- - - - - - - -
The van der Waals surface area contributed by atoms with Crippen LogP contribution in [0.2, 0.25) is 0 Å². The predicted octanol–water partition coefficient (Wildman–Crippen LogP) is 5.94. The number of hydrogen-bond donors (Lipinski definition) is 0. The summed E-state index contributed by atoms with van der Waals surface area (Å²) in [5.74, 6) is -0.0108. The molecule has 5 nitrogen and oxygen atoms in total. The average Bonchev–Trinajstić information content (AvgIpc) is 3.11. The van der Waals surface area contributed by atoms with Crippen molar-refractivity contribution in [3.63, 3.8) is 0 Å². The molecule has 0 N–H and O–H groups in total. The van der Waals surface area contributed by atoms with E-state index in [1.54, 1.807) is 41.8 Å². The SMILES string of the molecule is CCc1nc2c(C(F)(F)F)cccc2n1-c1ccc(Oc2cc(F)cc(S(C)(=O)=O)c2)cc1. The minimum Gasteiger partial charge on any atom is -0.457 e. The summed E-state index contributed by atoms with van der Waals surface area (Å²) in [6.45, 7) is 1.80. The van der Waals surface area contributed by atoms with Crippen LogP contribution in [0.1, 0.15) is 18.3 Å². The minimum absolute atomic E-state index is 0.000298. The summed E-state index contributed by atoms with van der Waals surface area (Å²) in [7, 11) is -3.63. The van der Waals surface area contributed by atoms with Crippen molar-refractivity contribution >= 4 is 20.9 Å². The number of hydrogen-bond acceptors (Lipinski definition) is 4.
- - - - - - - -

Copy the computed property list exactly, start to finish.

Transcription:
The van der Waals surface area contributed by atoms with Crippen LogP contribution in [0.2, 0.25) is 0 Å². The predicted octanol–water partition coefficient (Wildman–Crippen LogP) is 5.94. The number of hydrogen-bond donors (Lipinski definition) is 0. The summed E-state index contributed by atoms with van der Waals surface area (Å²) in [5.74, 6) is -0.0108. The molecule has 5 nitrogen and oxygen atoms in total. The average Bonchev–Trinajstić information content (AvgIpc) is 3.11. The van der Waals surface area contributed by atoms with Crippen molar-refractivity contribution in [3.63, 3.8) is 0 Å². The molecule has 0 N–H and O–H groups in total. The van der Waals surface area contributed by atoms with E-state index in [1.54, 1.807) is 41.8 Å². The SMILES string of the molecule is CCc1nc2c(C(F)(F)F)cccc2n1-c1ccc(Oc2cc(F)cc(S(C)(=O)=O)c2)cc1. The minimum Gasteiger partial charge on any atom is -0.457 e. The summed E-state index contributed by atoms with van der Waals surface area (Å²) in [6.45, 7) is 1.80. The van der Waals surface area contributed by atoms with Crippen LogP contribution in [0.1, 0.15) is 18.3 Å². The minimum absolute atomic E-state index is 0.000298. The summed E-state index contributed by atoms with van der Waals surface area (Å²) in [7, 11) is -3.63. The van der Waals surface area contributed by atoms with Crippen molar-refractivity contribution >= 4 is 20.9 Å². The number of hydrogen-bond acceptors (Lipinski definition) is 4.